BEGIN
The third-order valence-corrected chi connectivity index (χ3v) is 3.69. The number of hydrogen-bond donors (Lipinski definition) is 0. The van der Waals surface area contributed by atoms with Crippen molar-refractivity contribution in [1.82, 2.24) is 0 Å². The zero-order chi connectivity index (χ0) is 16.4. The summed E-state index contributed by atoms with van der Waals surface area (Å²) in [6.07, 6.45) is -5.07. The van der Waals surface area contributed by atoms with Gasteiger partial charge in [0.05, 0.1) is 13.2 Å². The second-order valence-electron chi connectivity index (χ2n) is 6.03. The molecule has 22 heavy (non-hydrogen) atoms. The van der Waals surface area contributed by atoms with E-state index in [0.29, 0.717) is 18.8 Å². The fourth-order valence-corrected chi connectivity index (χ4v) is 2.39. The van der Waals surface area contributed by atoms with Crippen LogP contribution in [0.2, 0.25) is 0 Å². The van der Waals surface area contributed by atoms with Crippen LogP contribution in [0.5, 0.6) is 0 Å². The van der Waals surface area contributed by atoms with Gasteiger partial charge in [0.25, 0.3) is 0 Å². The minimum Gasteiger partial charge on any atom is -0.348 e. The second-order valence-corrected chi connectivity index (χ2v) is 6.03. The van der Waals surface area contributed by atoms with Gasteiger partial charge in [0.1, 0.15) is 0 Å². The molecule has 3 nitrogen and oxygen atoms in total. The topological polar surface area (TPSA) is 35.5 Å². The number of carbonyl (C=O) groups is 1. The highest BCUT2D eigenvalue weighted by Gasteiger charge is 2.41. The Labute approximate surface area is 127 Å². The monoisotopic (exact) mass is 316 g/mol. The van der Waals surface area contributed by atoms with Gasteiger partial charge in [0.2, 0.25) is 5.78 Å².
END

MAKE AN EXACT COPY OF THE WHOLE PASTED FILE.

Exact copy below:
The third-order valence-corrected chi connectivity index (χ3v) is 3.69. The number of hydrogen-bond donors (Lipinski definition) is 0. The van der Waals surface area contributed by atoms with Crippen molar-refractivity contribution in [1.82, 2.24) is 0 Å². The zero-order chi connectivity index (χ0) is 16.4. The summed E-state index contributed by atoms with van der Waals surface area (Å²) in [6.07, 6.45) is -5.07. The van der Waals surface area contributed by atoms with Gasteiger partial charge in [0.05, 0.1) is 13.2 Å². The second-order valence-electron chi connectivity index (χ2n) is 6.03. The molecule has 22 heavy (non-hydrogen) atoms. The van der Waals surface area contributed by atoms with E-state index in [0.29, 0.717) is 18.8 Å². The fourth-order valence-corrected chi connectivity index (χ4v) is 2.39. The van der Waals surface area contributed by atoms with Crippen LogP contribution in [0.2, 0.25) is 0 Å². The van der Waals surface area contributed by atoms with Crippen LogP contribution in [0.5, 0.6) is 0 Å². The van der Waals surface area contributed by atoms with Gasteiger partial charge in [0.25, 0.3) is 0 Å². The minimum Gasteiger partial charge on any atom is -0.348 e. The second-order valence-corrected chi connectivity index (χ2v) is 6.03. The van der Waals surface area contributed by atoms with Gasteiger partial charge in [0.1, 0.15) is 0 Å². The molecule has 3 nitrogen and oxygen atoms in total. The topological polar surface area (TPSA) is 35.5 Å². The number of carbonyl (C=O) groups is 1. The highest BCUT2D eigenvalue weighted by Gasteiger charge is 2.41. The Labute approximate surface area is 127 Å². The monoisotopic (exact) mass is 316 g/mol. The van der Waals surface area contributed by atoms with Gasteiger partial charge in [0.2, 0.25) is 5.78 Å².